/ With forethought unmistaken in its aim;
/ In other instances than only one,
/ Are manifest as shewn in changes wrought
/ Upon creations structure, in the lapse
/ Of untold ages, not to be o’erlooked,
/ Recorded all in Nature’s archives, which
/ Depositories prove of what has been;
/ For plants now found extinct are buried deep
/ In earth’s dark bosom, petrified, and changed
/ To other solid substances, the work
/ Of wond’rous revolutions long ere man
/ Was known to have existence; while their place,
/ And high above the stratum, they enjoyed,
/ Another race of vegetation fills!—
- So now, as we yon woodland scenes survey,
/ The question will arise—Whence this display?—
/ Could from another land the seeds have come
/ Borne in the crops of birds, which hither came,
/ And planted been by droppings? Or have they
/ Been borne by some far inland stream along
/ Into the ocean, and by tossing waves
/ Have hither driven been, while to and fro
/ They have been buffeted, yet floating light
/ Upon the surface—happ’ning next to catch
/ Upon the hills, as from the deep they rose,
/ And there have germinated?—But the like
/ According as some travellers assert
/ Are nowhere to be found! We must conclude
/ That these, as when earth first was gaily clad
/ By the creating word, as “Let there be!”
/ And so the thing commanded was produced;—
/ Although that “word” ’s unaudible to ears
/ Of human curiosity, yet still
/ Its power can well be felt in all due time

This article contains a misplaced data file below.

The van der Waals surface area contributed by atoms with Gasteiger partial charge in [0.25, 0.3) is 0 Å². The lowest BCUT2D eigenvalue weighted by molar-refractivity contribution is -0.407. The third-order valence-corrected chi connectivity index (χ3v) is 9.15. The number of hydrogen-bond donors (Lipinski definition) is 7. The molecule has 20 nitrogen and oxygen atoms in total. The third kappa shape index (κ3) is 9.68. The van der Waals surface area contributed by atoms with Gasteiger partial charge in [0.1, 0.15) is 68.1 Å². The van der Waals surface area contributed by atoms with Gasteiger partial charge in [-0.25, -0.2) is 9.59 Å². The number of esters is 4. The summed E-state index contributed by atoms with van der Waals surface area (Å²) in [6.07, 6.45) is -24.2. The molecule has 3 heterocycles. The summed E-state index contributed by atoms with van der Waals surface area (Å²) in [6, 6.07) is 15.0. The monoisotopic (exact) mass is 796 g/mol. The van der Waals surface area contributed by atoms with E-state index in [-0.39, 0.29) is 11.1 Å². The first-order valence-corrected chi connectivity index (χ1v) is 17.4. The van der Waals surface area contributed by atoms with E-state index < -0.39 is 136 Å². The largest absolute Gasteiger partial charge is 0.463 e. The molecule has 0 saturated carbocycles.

/ Where it must be applied.
- So whence the origin of those that be,
/ Replacing those of yore? but through that power
/ Invested in the laws of nature, which
/ Fills up the void, where needed, of a kind,
/ And in such power proclaim “a Great Supreme!”
/ Whose wisdom in the working of such laws
/ May well be traced, when truth is duly sought
/ T’impart instruction without erring aim,
/ Or such rebuke, as silence would “Conceit;”
/ Or prove some vain philosopher “a fool!”
A Fine Morning in The New Zealand Survey
- So selfish, as having a right to complain;
/ We treat unknown reasons with sinful disdain;
/ Consid’ring all nature is under His care!
/ Since fair weather’s ours, let us never forget
/ T’ employ to good purpose the boon to us given
/ ’Tis thus we our gratitude best can declare
/ Bespeaking still farther the blessings of Heaven.
Canto First in The New Zealand Survey
- And Superstition fain would hide the head
/ Convinced of folly in its rigid rites
/ Of formal services, and outward show,
/ Where mammon more is served than Him who claims
/ The humble heart’s devotion as his due.
/ Come from a sterile soil, where stunted views
/ Of holy life but grovel upon earth,
/ And never can expand to heav’nly heights,
/ Nor peace nor charity extend to all
/ Who differ may in conscience from his rule;
/ He finds some strange misgivings in his heart,
/ As there, some voice for first to him reveal’d,
/ A deep impression makes, as ’twould declare